Efficient Ductwork Design

efficient ductwork design

Efficient ductwork design and a proper quality ductwork installation is essential for an efficient HVAC system. A properly designed ductwork system will account for your home size, and layout to provide you with a comfortable home efficiently to save you as much as possible on your energy bills. A duct system that has not been properly designed will take away from your comfort level and can lead to excess money spent through inefficiency and poor indoor air quality.  If you have uneven temperatures in your home, unexplained high heating, or cooling costs, excess indoor humidity, or noisy airflow they are all signs of bad ductwork design or low-quality installation. Below we discuss best practices for an efficient ductwork design.

Avoid Sharp Bends

One of the most important aspects of ductwork design that you want to keep in mind is to avoid sharp turns in your ductwork or 90-degree angles, straight lines are best for effective air flow. Too sharp or too many bends decrease the amount of air that actually reach the areas of your home that need to be cooled or heated. Y joints are also a good option, these types of joints will allow for air to move more freely while reducing pressure on the joints.

Central Location

Ideally your air handler should be located centrally in your home to minimize long duct runs. This minimizes the opportunity for air leakage within the duct system and therefore increasing energy efficiency and performance. Just like with sharp bends and turns, unnecessary long spans create air friction within the ducts decreasing its performance. Best practice is to incorporate short straight ducts for the most efficient method to deliver heated and cooled air throughout the home.

Ensure Proper Ductwork Sealing

Every place where there is a duct connection, there is a potential for an air leak. It is best to use as few separate pieces as possible.  Most local building codes enforce a maximum amount of air leakage allowed for new ductwork or when upgrading your current duct system. If ductwork is not properly sealed as much as 20 percent of conditioned air can be lost without reaching the interior of the home where it is needed leading to high energy loss. To minimize this issue, proper joint sealing is critically important. Ducts should be sealed with mastic sealant and sheet metal screws, never with standard duct tape. Also, use conditioned routes for the ducts as much as possible. If ducts run through unconditioned spaces, they must be insulated to prevent energy loss.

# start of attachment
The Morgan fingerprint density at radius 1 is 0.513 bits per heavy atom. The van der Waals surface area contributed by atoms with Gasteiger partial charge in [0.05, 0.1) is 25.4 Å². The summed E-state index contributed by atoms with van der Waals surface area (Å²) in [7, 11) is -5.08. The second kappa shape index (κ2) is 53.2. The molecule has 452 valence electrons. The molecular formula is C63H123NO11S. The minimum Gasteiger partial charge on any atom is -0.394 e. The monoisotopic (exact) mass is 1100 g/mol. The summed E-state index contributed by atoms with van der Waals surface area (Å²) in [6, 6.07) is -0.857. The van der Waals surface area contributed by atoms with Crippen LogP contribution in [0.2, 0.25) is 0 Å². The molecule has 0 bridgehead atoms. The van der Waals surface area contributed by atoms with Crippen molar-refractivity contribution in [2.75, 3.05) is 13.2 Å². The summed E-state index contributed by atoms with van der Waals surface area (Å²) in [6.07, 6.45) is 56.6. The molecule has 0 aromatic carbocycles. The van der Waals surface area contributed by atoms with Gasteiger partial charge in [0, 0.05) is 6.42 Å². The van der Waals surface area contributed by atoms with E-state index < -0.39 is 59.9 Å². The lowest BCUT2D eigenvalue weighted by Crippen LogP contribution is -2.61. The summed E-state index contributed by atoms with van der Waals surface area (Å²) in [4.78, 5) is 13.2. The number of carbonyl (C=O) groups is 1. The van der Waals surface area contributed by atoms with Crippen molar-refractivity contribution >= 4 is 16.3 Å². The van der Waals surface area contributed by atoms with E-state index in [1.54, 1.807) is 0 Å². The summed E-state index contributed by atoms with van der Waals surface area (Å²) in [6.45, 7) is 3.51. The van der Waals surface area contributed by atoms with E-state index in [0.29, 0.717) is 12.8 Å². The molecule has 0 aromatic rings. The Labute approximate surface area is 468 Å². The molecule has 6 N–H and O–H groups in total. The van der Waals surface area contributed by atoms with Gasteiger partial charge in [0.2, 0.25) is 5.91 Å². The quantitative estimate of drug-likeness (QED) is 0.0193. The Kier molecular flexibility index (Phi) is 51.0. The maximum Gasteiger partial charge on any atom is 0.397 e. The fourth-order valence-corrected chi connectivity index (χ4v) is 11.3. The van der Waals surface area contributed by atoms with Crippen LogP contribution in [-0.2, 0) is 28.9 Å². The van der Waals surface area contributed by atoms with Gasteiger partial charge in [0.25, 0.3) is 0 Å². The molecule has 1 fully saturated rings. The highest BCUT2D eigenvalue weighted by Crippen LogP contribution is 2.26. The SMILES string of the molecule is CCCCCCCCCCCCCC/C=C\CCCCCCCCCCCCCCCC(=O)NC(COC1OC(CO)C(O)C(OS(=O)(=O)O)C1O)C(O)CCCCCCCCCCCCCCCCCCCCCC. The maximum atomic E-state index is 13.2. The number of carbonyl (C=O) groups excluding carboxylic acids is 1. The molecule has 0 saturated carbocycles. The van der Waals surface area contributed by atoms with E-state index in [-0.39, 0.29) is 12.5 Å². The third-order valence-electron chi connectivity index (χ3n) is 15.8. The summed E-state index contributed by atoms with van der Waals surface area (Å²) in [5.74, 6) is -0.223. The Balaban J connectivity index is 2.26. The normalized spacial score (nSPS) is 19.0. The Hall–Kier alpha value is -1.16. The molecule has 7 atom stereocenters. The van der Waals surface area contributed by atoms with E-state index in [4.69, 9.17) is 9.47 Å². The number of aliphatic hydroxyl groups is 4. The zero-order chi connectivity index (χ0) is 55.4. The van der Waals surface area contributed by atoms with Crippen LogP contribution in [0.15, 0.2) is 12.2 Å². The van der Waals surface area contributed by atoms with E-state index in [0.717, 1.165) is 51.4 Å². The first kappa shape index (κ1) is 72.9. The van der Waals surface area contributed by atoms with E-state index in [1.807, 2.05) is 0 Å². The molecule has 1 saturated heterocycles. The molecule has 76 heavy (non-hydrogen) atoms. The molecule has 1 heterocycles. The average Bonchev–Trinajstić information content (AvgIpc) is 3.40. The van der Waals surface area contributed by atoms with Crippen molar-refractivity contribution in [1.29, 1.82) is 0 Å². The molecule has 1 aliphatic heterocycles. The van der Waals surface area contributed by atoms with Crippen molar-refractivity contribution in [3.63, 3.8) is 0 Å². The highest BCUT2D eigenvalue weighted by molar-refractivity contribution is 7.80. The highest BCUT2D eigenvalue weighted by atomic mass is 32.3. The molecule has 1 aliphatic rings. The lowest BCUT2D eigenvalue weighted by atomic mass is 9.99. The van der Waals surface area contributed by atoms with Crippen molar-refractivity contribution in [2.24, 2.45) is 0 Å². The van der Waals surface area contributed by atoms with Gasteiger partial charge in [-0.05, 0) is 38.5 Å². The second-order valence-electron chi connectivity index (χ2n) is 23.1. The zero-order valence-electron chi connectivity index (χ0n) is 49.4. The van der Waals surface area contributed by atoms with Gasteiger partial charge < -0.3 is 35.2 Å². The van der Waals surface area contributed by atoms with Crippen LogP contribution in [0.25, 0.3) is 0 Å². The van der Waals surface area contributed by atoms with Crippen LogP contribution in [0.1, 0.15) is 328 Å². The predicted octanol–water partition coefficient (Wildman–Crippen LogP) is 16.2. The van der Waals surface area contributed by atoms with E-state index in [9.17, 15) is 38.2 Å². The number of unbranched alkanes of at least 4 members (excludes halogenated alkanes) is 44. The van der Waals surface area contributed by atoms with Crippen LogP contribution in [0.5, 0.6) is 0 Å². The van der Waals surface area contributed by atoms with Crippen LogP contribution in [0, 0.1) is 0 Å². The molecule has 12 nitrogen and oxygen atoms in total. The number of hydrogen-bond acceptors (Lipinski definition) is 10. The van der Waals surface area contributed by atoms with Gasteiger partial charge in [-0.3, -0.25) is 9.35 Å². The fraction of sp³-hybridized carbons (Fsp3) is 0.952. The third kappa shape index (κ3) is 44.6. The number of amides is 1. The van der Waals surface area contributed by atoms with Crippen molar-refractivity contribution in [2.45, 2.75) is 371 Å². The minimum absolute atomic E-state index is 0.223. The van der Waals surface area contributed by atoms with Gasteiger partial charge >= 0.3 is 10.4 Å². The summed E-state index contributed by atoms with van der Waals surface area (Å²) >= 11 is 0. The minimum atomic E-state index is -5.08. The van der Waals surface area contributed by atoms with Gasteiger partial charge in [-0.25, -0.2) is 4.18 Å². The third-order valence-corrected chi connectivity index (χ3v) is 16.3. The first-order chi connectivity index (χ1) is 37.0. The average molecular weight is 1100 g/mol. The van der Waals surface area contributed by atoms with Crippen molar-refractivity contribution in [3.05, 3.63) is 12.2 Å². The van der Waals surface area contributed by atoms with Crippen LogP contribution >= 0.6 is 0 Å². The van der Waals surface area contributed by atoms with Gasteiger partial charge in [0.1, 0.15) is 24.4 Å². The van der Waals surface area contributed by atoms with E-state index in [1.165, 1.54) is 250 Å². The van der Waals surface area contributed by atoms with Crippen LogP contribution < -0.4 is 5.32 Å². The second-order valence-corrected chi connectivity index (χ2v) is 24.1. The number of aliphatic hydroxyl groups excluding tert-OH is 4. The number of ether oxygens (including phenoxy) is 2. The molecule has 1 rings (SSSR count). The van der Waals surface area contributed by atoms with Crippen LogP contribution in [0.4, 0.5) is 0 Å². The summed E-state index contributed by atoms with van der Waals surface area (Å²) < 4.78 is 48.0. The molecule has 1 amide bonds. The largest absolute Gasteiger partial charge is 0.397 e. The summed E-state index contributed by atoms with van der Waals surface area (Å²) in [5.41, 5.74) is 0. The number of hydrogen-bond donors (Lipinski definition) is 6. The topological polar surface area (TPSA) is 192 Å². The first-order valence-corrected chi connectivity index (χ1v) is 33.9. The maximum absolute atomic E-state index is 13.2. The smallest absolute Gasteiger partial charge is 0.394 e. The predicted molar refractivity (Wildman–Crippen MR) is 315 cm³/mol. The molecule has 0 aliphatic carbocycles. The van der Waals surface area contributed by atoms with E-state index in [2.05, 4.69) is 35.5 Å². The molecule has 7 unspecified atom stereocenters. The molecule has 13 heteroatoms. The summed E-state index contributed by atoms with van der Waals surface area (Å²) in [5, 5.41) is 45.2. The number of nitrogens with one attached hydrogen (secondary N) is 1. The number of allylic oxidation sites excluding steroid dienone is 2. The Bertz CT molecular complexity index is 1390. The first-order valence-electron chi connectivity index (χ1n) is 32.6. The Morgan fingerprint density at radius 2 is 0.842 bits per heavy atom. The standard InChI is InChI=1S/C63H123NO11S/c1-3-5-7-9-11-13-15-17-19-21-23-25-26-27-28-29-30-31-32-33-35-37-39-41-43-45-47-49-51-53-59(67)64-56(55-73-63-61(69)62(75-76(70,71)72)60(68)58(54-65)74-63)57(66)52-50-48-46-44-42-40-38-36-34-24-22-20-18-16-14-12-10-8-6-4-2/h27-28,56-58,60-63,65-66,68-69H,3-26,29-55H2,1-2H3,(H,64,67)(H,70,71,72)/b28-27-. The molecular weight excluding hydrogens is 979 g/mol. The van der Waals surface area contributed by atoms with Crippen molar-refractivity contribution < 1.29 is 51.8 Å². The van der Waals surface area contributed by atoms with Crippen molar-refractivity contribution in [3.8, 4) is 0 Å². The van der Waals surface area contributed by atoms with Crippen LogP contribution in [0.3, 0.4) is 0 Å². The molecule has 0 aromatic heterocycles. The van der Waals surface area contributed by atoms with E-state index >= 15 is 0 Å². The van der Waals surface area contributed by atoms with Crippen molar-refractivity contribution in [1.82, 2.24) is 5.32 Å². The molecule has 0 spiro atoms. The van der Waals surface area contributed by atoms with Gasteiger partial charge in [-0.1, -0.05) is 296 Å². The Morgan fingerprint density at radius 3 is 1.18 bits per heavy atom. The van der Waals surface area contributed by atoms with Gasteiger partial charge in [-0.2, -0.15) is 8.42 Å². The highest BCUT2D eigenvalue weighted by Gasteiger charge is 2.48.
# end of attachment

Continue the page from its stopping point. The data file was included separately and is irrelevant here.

Types of Ductwork

Depending on your local building codes you may be able to use flexible or metal. Use only approved ductwork material either fabricated or industry-standard sheet metal, or approved flex duct. Furthermore, ensure to use appropriately sized ductwork that is not too small for your HVAC system.

Ensure Correct Return

Just as equally important as the delivery of air is the return system to provide healthy indoor air quality. Return ductwork is responsible for returning stale air back to the unit to be reconditioned to allow for a continuous flow of fresh air. Ideally each room that has a supply vent should also have a return vent. Not including enough return vents in your design is a common ductwork design flow that can lead to diminished comfort.

Contact LA Construction, Heating and Air

Give LA Construction, Heating and Air if you are looking to replace your ductwork. These are all good practices to keep in mind for efficient ductwork design but it is still best to consult with a licensed contractor.  Keep in mind the drawbacks of poor ductwork design such as hot and cold spots, extra strain on your HVAC system, and poor indoor air quality. Give us a call today or contact us online we are here to help you.

Efficient Ductwork Design Related Posts:

New In Our Blog

Read More

Why DIY AC Repair Is Not a Good Idea

When it comes to air conditioning repairs you are better off avoiding DIY solutions. Instead of risking costly or irreparable damage, contact LA Construction, Heating and Air we can ensure the job is done right.

What Is EER2?

EER is an acronym that stands for Energy Efficiency Ratio. Starting with January 1, 2023 there was a significant change to HVAC minimum efficiency requirements across the United States. EER will not be the standard anymore, every AC will now receive a EER2 rating.

Can you Run Your AC and Heat at the Same Time?

It may seem strange to think about using both your AC and heater on the same day, but if you are mindful and follow proper maintenance it is possible without added wear and tear while still conserving energy. At LA Construction, Heating and Air we understand that indoor comfort is important year-round.